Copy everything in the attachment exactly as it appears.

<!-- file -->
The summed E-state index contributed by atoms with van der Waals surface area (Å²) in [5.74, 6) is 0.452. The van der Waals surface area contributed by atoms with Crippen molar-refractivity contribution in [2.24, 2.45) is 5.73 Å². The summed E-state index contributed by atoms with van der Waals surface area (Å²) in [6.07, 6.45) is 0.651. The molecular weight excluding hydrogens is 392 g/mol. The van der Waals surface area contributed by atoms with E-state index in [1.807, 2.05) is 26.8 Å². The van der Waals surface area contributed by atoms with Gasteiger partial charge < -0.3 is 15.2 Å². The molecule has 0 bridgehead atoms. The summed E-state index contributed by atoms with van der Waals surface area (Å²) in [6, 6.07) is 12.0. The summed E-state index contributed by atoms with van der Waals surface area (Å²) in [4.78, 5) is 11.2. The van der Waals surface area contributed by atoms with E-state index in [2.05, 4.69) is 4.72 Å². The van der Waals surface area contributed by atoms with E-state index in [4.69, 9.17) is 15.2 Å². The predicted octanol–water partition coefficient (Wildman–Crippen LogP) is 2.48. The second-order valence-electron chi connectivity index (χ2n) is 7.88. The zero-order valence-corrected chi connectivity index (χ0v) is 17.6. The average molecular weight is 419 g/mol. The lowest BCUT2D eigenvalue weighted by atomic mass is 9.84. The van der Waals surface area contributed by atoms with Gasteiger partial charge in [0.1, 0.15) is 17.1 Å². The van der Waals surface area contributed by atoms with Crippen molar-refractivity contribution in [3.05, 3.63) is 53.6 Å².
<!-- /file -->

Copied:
The summed E-state index contributed by atoms with van der Waals surface area (Å²) in [5.74, 6) is 0.452. The van der Waals surface area contributed by atoms with Crippen molar-refractivity contribution in [2.24, 2.45) is 5.73 Å². The summed E-state index contributed by atoms with van der Waals surface area (Å²) in [6.07, 6.45) is 0.651. The molecular weight excluding hydrogens is 392 g/mol. The van der Waals surface area contributed by atoms with E-state index in [1.807, 2.05) is 26.8 Å². The van der Waals surface area contributed by atoms with Gasteiger partial charge < -0.3 is 15.2 Å². The molecule has 0 bridgehead atoms. The summed E-state index contributed by atoms with van der Waals surface area (Å²) in [6, 6.07) is 12.0. The summed E-state index contributed by atoms with van der Waals surface area (Å²) in [4.78, 5) is 11.2. The van der Waals surface area contributed by atoms with E-state index in [2.05, 4.69) is 4.72 Å². The van der Waals surface area contributed by atoms with E-state index in [4.69, 9.17) is 15.2 Å². The predicted octanol–water partition coefficient (Wildman–Crippen LogP) is 2.48. The second-order valence-electron chi connectivity index (χ2n) is 7.88. The zero-order valence-corrected chi connectivity index (χ0v) is 17.6. The average molecular weight is 419 g/mol. The lowest BCUT2D eigenvalue weighted by atomic mass is 9.84. The van der Waals surface area contributed by atoms with Gasteiger partial charge in [0.1, 0.15) is 17.1 Å². The van der Waals surface area contributed by atoms with Crippen molar-refractivity contribution in [3.05, 3.63) is 53.6 Å².